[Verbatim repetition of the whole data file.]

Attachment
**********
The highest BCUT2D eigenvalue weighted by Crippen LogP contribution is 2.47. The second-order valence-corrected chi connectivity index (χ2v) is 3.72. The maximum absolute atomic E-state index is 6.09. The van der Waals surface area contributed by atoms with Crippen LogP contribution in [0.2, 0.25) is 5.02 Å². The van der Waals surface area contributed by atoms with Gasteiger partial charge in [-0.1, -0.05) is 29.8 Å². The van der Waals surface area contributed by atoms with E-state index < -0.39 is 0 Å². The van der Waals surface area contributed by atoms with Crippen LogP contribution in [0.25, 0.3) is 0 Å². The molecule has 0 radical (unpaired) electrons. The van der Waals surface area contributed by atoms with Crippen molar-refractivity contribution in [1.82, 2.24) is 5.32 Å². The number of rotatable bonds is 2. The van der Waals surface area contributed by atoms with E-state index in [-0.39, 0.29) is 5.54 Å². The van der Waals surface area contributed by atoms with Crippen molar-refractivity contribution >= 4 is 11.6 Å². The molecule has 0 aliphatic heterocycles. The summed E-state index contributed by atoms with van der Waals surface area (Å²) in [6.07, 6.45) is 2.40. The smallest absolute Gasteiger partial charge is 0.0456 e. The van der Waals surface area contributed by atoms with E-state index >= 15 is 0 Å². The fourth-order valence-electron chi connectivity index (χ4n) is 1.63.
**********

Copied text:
The highest BCUT2D eigenvalue weighted by Crippen LogP contribution is 2.47. The second-order valence-corrected chi connectivity index (χ2v) is 3.72. The maximum absolute atomic E-state index is 6.09. The van der Waals surface area contributed by atoms with Crippen LogP contribution in [0.2, 0.25) is 5.02 Å². The van der Waals surface area contributed by atoms with Gasteiger partial charge in [-0.1, -0.05) is 29.8 Å². The van der Waals surface area contributed by atoms with E-state index < -0.39 is 0 Å². The van der Waals surface area contributed by atoms with Crippen LogP contribution in [0.25, 0.3) is 0 Å². The molecule has 0 radical (unpaired) electrons. The van der Waals surface area contributed by atoms with Crippen molar-refractivity contribution in [1.82, 2.24) is 5.32 Å². The number of rotatable bonds is 2. The van der Waals surface area contributed by atoms with E-state index in [-0.39, 0.29) is 5.54 Å². The van der Waals surface area contributed by atoms with Crippen molar-refractivity contribution >= 4 is 11.6 Å². The molecule has 0 aliphatic heterocycles. The summed E-state index contributed by atoms with van der Waals surface area (Å²) in [6.07, 6.45) is 2.40. The smallest absolute Gasteiger partial charge is 0.0456 e. The van der Waals surface area contributed by atoms with E-state index >= 15 is 0 Å². The fourth-order valence-electron chi connectivity index (χ4n) is 1.63.